Daphne Species, Fragrant Daphne, Winter Daphne

Daphne odora

Family: Thymelaeaceae
Genus: Daphne (DAF-nee) (Info)
Species: odora (oh-DOR-uh) (Info)



Water Requirements:

Unknown - Tell us

Sun Exposure:

Sun to Partial Shade

Light Shade

Partial to Full Shade




Foliage Color:

Unknown - Tell us


18-24 in. (45-60 cm)

24-36 in. (60-90 cm)


18-24 in. (45-60 cm)

24-36 in. (60-90 cm)


USDA Zone 7a: to -17.7 C (0 F)

USDA Zone 7b: to -14.9 C (5 F)

USDA Zone 8a: to -12.2 C (10 F)

USDA Zone 8b: to -9.4 C (15 F)

USDA Zone 9a: to -6.6 C (20 F)

USDA Zone 9b: to -3.8 C (25 F)

Where to Grow:

Unknown - Tell us


All parts of plant are poisonous if ingested

Bloom Color:

Magenta (pink-purple)

White/Near White

Bloom Characteristics:

This plant is attractive to bees, butterflies and/or birds

Flowers are fragrant

Bloom Size:

Unknown - Tell us

Bloom Time:

Late Winter/Early Spring

Mid Spring

Other details:

Unknown - Tell us

Soil pH requirements:

6.1 to 6.5 (mildly acidic)

Patent Information:


Propagation Methods:

From softwood cuttings

From semi-hardwood cuttings

From hardwood cuttings

Seed Collecting:

Unknown - Tell us


This plant has been said to grow in the following regions:

Auburn, Alabama

Elmore, Alabama

Muscle Shoals, Alabama

Vincent, Alabama

Clovis, California

Davis, California

Merced, California

Richmond, California

Rocklin, California

Atlanta, Georgia

Colbert, Georgia

Covington, Georgia

Dallas, Georgia

Baltimore, Maryland

Brooklyn, New York

Chapel Hill, North Carolina

Elizabeth City, North Carolina

Greensboro, North Carolina

Hendersonville, North Carolina

Kure Beach, North Carolina

Marion, North Carolina

New Bern, North Carolina

Raleigh, North Carolina

Winston Salem, North Carolina

Gresham, Oregon

Hillsboro, Oregon

Portland, Oregon

Ardmore, Pennsylvania

Norristown, Pennsylvania

Wilkes Barre, Pennsylvania

Charleston, South Carolina

Conway, South Carolina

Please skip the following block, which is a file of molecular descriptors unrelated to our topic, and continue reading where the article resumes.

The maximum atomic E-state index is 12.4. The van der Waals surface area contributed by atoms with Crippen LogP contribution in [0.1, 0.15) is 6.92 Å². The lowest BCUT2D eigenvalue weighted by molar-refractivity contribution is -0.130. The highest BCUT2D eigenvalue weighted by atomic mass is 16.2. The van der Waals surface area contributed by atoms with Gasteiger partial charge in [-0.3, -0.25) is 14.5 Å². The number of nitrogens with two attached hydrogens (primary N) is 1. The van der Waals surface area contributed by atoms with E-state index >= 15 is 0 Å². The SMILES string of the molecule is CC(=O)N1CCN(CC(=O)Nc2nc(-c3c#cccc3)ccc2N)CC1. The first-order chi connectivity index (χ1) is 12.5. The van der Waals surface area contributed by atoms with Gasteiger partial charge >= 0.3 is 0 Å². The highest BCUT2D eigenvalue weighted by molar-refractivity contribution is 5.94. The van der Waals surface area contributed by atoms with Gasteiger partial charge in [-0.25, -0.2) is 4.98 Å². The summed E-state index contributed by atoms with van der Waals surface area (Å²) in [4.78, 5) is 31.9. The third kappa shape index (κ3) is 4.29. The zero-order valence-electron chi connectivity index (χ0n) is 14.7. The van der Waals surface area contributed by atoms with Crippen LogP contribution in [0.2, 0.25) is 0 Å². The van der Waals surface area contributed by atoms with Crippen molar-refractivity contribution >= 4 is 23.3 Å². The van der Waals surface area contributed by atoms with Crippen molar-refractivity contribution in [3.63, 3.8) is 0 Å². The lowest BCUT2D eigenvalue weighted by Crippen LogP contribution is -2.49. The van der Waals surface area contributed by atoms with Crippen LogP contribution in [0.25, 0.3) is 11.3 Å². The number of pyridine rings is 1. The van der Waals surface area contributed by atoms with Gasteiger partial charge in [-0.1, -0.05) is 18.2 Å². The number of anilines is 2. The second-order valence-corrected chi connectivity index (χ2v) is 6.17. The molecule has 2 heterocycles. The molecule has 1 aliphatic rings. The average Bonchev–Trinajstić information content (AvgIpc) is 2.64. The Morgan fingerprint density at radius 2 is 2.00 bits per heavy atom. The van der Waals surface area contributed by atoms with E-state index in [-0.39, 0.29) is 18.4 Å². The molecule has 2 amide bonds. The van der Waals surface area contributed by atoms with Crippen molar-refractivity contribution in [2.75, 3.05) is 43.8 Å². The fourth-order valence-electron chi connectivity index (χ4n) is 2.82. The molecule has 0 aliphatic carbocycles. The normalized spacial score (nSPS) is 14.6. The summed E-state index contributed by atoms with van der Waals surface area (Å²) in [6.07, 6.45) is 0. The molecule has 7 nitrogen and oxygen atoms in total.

Gray Court, South Carolina

Newberry, South Carolina

Salem, South Carolina

Sumter, South Carolina

Austin, Texas

Arlington, Virginia

Richmond, Virginia

Seattle, Washington

Stanwood, Washington

show all

Gardeners' Notes:


On Jul 8, 2012, bolingbrook from Cleveland Heights, OH wrote:

I am new to DG. Not sure how to initiate a stream of chat yet. I am looking for deer resistant plants and internet mentioned the daphne odora. But I am in Zone 6 in Northeast Ohio. (Of note this area was recently changed from Zone 5 to Zone 6; global warming in action.)
Any other daphnes or other plants that tolerate zone 6? I have heard deer hate the smell of lemon... Thanks.


On Jan 17, 2011, t_achurch from Hillsboro, OR wrote:

We moved into this house in Hillsboro Or (near Portland) in July. In November I wondered whether I should prune the three inconspicuous and unfamiliar small shrubs planted by the garage. I let them be. This morning, January 17th, I smelled an intoxicating aroma in the garage which became even stronger when the doors were opened. Those small shrubs covered in tiny white flowers were the source.

I have spent a pleasant half hour identifying these, now precious, 'unfamiliar, shrubs, discovering Dave's garden in the process.


On Oct 7, 2006, GeorgiaJo from Dallas, GA (Zone 7b) wrote:

Ours is at least 6' across, probably 15 years old now. We never fertilize or water it and it thrives in light filtered shade. The aroma is incredible. A friend said she can walk down our road blindfolded and know when she's at our driveway - just by the aroma. The blooming generally starts early February and last for at least a month. Absolutely heaven. And, after blooming is finished, it's still a beautiful bush with bright glossy green leaves. No pests, no problems.


On May 2, 2005, ladyannne from Merced, CA (Zone 9a) wrote:

Can't have enough Daphne. I live for the late January bloom when the plant is in the winter greenhouse and you get pleasantly bowled over by the fragrance. The greenhouse is attached to the house, so I open all the windows and get Daphne smell through out the house. Can't have enough Daphne.

If the plant lives for two years, we are doing it right. Avoid transplanting, allow the roots to breathe (out of the direct sun) and the less water during the summer means more blooms the next winter. Take cuttings after bloom for more, more, more Daphne!


On Jun 28, 2004, pokerboy from Canberra,
Australia (Zone 8b) wrote:

I have a quite large 20 year old Daphne odora plant growing in my backyard which receives winter sun and summer shade. Sometimes, in the summer when we go away on holidays, its soil can be bone dry for around a month, but it still grows happily. We don't even fertilize it!!! You wouldn't think that a plant that is so dainty would survive such tough, poor conditions. Well, it does in my garden in zone 8b. pokerboy


On Apr 17, 2004, Pollygardening from RICHMOND, VA (Zone 7b) wrote:

These are gorgeous additions to my garden here in Richmond, VA - zone 7b. My beautiful leaf is variegated and the plants grow well above three feet. From February through March the whole patio is full of their scent -- an incredible promise of Spring!


On Apr 24, 2003, philomel from Castelnau RB Pyrenes,
France (Zone 8a) wrote:

This is the Daphne to have if you have no other. It flowers very early and has the most delicious scent. It also strikes easily from cuttings in my experience.
It appreciates a warm situation where it can bask in the summer sun